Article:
Migration gain hits new record high of 58,259 in year to June, Statistics NZ says

Population growth from migration surged to a new all time high of 58,259 in the year to June.

The latest figures from Statistics New Zealand show that 115,655 people came to this country on a permanent and long-term basis in the 12 months to June, while 57,396 departed, leaving a net gain of 58,259.

The figures show that population growth from migration is rising at a meteoric rate compared with previous years, with a net gain of 38,338 in the year to June 2014, 7907 in the year to June 2013 and a net loss `of 3191 people in the year to June 2012.

The biggest net sources of migrants in the year to June were India (12,031), followed by China and Hong Kong (8668), The Philippines (4299), the UK (4263), France (2817), Germany (2810) and South Africa (1643).

More people are continuing to move to Australia than arrive from that country, with a net loss of 1185 people to Australia in the year to June, but that is well down on the net loss of 8325 in the year to June 2014 and the net loss of 31,246 in the year to June 2013.

There was net loss of 5644 New Zealand citizens in the year to June and a net gain of 63,903 citizens from other countries.

The biggest growth in migration has come from India, with the net gain from that country more than doubling over the last three years from 5120 in the year to June 2013, to 6998 in the year to June 2014 and 12,031 in the 12 months to June this year.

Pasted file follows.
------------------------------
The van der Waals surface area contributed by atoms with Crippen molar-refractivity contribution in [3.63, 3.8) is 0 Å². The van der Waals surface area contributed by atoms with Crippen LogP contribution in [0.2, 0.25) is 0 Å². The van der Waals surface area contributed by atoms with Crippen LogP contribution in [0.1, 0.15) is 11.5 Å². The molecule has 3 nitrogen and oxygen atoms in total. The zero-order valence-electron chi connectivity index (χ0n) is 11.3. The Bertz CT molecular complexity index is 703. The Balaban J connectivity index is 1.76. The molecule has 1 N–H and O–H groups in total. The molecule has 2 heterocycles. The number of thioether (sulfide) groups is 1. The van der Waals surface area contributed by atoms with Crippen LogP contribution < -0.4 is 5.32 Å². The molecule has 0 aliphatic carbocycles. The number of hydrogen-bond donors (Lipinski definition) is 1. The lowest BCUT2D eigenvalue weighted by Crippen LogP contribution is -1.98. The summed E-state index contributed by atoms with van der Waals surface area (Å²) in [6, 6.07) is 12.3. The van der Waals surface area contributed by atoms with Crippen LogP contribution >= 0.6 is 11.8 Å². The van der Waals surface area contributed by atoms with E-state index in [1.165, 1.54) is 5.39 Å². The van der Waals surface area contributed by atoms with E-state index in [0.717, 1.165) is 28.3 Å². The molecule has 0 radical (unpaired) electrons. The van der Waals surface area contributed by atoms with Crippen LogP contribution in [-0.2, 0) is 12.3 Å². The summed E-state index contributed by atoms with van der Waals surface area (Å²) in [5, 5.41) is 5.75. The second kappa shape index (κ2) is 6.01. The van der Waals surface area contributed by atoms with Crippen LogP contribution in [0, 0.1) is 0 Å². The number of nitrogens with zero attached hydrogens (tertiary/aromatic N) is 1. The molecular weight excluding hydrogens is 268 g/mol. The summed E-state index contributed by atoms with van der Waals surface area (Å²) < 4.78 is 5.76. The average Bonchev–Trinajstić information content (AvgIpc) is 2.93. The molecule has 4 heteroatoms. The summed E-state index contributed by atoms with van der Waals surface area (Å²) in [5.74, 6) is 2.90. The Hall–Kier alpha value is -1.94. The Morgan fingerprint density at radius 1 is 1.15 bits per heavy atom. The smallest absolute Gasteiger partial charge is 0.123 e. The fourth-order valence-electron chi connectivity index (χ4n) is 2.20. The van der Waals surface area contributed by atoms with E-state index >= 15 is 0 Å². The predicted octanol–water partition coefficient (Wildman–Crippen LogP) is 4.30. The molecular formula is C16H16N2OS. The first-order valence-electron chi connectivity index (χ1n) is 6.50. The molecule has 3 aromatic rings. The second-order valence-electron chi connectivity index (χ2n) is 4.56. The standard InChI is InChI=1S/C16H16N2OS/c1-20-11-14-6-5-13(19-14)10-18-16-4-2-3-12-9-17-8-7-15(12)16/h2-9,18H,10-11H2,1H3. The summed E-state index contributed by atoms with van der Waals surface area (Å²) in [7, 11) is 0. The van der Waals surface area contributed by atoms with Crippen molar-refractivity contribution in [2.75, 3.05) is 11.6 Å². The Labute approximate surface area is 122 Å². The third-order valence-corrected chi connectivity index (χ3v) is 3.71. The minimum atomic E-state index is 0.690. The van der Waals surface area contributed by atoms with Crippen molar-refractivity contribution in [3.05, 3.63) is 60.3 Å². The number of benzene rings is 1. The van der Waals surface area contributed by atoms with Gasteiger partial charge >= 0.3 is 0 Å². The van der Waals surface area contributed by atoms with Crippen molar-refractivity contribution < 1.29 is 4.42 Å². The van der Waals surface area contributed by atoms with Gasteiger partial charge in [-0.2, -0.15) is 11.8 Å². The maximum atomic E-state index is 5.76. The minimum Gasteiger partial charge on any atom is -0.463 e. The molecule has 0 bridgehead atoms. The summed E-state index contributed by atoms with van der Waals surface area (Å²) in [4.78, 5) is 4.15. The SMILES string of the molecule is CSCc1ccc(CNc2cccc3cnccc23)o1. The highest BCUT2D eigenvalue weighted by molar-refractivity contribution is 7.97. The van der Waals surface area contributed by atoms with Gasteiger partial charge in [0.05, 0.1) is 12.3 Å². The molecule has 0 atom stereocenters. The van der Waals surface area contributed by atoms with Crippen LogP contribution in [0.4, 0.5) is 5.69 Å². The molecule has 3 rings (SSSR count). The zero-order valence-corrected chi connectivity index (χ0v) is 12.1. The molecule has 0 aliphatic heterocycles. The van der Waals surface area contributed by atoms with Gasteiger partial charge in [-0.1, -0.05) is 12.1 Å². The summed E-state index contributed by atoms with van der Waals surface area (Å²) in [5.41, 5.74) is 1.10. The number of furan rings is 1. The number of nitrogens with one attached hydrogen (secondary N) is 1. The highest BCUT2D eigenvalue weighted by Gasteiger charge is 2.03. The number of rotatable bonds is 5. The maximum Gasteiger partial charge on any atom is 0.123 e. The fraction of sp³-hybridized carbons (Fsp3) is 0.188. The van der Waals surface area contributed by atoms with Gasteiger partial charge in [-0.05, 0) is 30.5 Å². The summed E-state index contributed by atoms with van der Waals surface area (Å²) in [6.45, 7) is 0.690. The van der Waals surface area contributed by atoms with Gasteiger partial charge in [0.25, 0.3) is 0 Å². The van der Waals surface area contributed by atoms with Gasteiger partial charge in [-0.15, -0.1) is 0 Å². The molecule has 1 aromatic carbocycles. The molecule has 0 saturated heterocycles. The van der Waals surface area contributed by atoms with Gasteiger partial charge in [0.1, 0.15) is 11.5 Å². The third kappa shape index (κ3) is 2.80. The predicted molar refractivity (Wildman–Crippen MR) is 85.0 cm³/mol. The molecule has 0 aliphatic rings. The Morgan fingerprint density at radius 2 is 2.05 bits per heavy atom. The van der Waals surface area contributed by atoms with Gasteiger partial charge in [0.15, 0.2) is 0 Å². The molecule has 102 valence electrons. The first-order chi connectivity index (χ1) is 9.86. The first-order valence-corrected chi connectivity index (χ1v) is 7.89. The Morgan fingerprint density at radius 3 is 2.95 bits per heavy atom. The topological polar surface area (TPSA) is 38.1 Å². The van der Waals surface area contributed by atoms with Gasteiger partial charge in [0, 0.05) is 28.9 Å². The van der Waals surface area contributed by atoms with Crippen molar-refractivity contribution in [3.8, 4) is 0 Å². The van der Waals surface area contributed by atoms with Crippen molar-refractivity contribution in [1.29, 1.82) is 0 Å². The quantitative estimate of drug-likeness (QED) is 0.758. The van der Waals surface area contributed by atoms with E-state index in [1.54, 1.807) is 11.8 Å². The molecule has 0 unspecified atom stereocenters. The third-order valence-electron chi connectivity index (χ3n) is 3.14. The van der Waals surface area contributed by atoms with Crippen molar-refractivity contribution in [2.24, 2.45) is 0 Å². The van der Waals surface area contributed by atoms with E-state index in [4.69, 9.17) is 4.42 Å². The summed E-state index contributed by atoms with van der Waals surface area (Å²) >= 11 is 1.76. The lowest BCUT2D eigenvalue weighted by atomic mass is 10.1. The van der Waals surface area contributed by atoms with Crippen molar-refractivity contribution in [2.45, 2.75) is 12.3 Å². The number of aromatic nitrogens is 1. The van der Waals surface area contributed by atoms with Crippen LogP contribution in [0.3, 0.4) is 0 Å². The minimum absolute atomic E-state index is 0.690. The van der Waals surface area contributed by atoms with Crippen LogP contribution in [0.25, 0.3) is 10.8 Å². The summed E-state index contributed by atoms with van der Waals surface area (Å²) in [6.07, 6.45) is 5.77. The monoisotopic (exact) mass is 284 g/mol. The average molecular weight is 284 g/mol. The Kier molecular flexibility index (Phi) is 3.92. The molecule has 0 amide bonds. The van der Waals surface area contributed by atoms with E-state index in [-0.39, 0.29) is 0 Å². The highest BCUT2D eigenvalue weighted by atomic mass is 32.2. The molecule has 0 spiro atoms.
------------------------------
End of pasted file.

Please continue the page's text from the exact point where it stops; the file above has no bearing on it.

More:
There has also been significant net migration growth from China and The Philippines over the last two years.

Conversely, the net migration gain from the UK has declined steadily from 6304 in the year to June 2013, to 5522  in the year to June 2014 and 4263 in the 12 months to June this year.

The strong migration inflows are expect to maintain the pressure on the Auckland housing market, with around 60% of permanent and long term migrants expected to settle in the region.

In a First Impressions newsletter on the latest migration figures, Westpac senior economist Felix Delbruck said he expected a slow down in migration.

“We expect net migration will start to slow as the year progresses, but at a gradual pace,” the newsletter said.

“Reconstruction activity in Canterbury is at a peak and the wider New Zealand economy has come off the boil, which will in time make New Zealand a less attractive destination for migrants.

“Today’s numbers will make little difference if any to the Reserve Bank’s determination to cut the OCR on Thursday,” the newsletter said.



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